Using Laplace transform, (0-2) can be expressed in the form [De Silva, 2000]:
(0-6)
where:
s = Laplace variable
From (0-6), transfer function in the state-space form is given as:
(0-7)
Transformation to Modal Space
Using the model eigenvectors as a basis for the solution,(0-6) is transformed to modal space using the
modal transformation:
(0-8)

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where:
= Matrix of eigenvectors
= Array of modal coordinates
The i
th
column of corresponds to eigenvector of the model.
Substituting from (0-8) in (0-6) gives:
(0-9)
Simplifying (0-9) gives:
(0-10)
where:

Therefore, the transfer function for the model in modal space is given as:
(0-11)
When you ask for the transfer function of a model to be computed, you specify the range of values for s
and the number of steps. At each step in the range of s, transfer function H(s) is computed from
expression in the right-hand side of (0-11).
Transfer function can be computed in two forms, that is, using (0-7) or (0-11). Solution of the transfer
function in the form of (0-7) is called the direct solution, while solution in the form (0-11) is called the
modal solution.
Adams/Vibration uses the following steps to compute the transfer function for the model:

( )
s q
i

A
m
Z
1
AZ =
B
m
Z
1
B =
C
m
CZ =
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1. From the given input/output channel specification,
2. Compute state matrices in the state space forms as in (0-2).
3. Compute eigen-solution for the model using (0-4).
4. Transform to modal space using (0-10).
5. Compute transfer function from (0-11).
Due to degeneracy in the eigen-solution, for some models, Z may not be invertible. In such cases, the
transfer function is computed using the direct solution of (0-7). The modal solution for transfer function
computation is much faster than the direct solution. If the transfer function is computed using the direct
method, it will not be possible to plot model coordinates and participations or perform vibration
animation for the model. However, normal mode shapes can still be animated.

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Modeling of Vibration Entities
This section presents the formulation for modeling the following vibration entities:
a. Vibration Input Channels
b. Vibration Actuators
c. Vibration Output Channels
d. Frequency-dependent (FD) Modeling Elements
Vibration Input Channels
A vibration input channel defines the location, orientation, and type of forcing function to be applied.
There are three types of input channels you can specify in Adams/Vibration:
1. Force-type input channel applies a force at the specified marker. The expression for the force is
as specified by the vibration actuator.
2. User-specified state variable applies the vibration actuator to a state variable that you may have
created in your model. This input channel is useful in applying vibratory input to models that are
represented by general dynamical elements, such as GSE/LSE/TFSISO.
3. Kinematic input channel applies displacement, velocity, or acceleration input. This form of the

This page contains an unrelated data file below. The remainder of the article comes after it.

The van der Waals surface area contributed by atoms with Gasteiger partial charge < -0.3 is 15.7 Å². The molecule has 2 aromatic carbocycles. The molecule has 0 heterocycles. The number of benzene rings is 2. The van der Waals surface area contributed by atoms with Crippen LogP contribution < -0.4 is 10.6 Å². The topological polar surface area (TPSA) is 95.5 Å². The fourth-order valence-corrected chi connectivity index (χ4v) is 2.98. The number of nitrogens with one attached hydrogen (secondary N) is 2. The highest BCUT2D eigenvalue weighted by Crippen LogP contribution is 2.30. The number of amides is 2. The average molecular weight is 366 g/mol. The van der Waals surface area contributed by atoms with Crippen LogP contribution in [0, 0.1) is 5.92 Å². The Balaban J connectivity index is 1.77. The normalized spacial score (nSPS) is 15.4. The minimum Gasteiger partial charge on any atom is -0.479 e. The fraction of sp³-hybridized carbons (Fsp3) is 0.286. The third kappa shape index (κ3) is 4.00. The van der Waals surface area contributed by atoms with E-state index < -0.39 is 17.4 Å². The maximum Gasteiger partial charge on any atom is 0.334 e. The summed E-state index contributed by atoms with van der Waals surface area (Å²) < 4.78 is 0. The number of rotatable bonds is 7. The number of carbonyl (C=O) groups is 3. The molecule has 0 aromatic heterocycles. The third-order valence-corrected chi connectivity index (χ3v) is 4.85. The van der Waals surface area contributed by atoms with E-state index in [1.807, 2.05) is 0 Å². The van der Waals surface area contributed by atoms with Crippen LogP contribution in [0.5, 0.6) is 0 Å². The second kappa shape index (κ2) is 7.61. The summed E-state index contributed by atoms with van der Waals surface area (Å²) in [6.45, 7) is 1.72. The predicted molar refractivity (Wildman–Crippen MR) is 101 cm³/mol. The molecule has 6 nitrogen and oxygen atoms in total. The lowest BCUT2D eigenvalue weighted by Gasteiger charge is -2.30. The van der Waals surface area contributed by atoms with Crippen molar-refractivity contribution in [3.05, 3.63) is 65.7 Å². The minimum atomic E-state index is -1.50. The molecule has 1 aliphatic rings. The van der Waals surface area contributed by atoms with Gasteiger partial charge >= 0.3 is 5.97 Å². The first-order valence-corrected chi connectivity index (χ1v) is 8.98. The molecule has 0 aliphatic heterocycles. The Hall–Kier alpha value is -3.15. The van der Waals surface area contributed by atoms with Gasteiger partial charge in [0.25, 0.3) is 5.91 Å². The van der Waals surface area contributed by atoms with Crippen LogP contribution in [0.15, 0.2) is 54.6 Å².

input channel imposes a kinematic constraint in the frequency domain at the specified marker.
This constraint will result in removal of one degree of freedom at the maker at which it is applied.
Vibration Actuators
A vibration actuator defines the magnitude and phase of the applied forcing function. Vibration actuators
are required for modeling forcing function in forced response analysis. Phase angle, as defined in a
vibration actuator, is with respect to the positive direction of the marker in the vibration input channel on
which this actuator is defined.
Vibration actuators are applied at the input channel after the model is linearized. Therefore, vibration
actuators are only in effect for frequency domain analysis and have no effect on the operation point
analysis for the model.
Swept Sine Actuator
Force applied in a swept-sine actuator is defined as:
Note: Due to this constraint, the frequency response peaks may be shifted from the frequencies
of the normal modes of the model.
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where:
f= force magnitude
=phase angle
The phase angle is measured with respect to positive direction of the marker axis for the input channel
on which this actuator is acting.
Rotating Mass Actuator
Force Type
The force rotating mass actuator is represented by two actuators. The Leading and Lagging actuators are
represented as:
Figure 1 Rotating Mass Actuator
where:
= Force applied in leading actuator
= Force applied in lagging actuator
m = Unbalanced mass
= Frequency of excitation
) (s
le

) (s
la

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When you want to incorporate vibratory effects due to an unbalanced mass in your vibration analysis,
you must create two vibration actuators acting on the same input channel. The first actuator must be
defined as a Leading actuator and the second as the Lagging actuator.
Moment Type
The moment type of rotating mass actuator is applicable for simulating moments due to radial, as well as
axially offset unbalanced masses. The leading and lagging actuators are represented as:
Figure 2 Rotating Mass Actuator - Moment Type
where:
M
le
= Moment applied in the leading actuator
M
la
= Moment applied in the lagging actuator
d = Axial offset between unbalanced masses
As with the force type rotating mass actuator, to incorporate vibratory moment effects due to an
unbalanced mass in your vibration analysis, you must create two vibration actuators acting on the same
input channel. The first actuator must be defined as a Leading actuator and the second as the Lagging
actuator.
PSD Actuator
The PSD actuator is for defining a spectrum that you want to apply to the model. For more information
on power spectral density, see Reference 4. The PSD actuator is specified using a spline. You can create
a spline using the Function Builder in Adams/View. In Adams/Vibration, you can specify the
autocorrelation PSD of an input channel to itself, as well as the cross correlation PSD to other input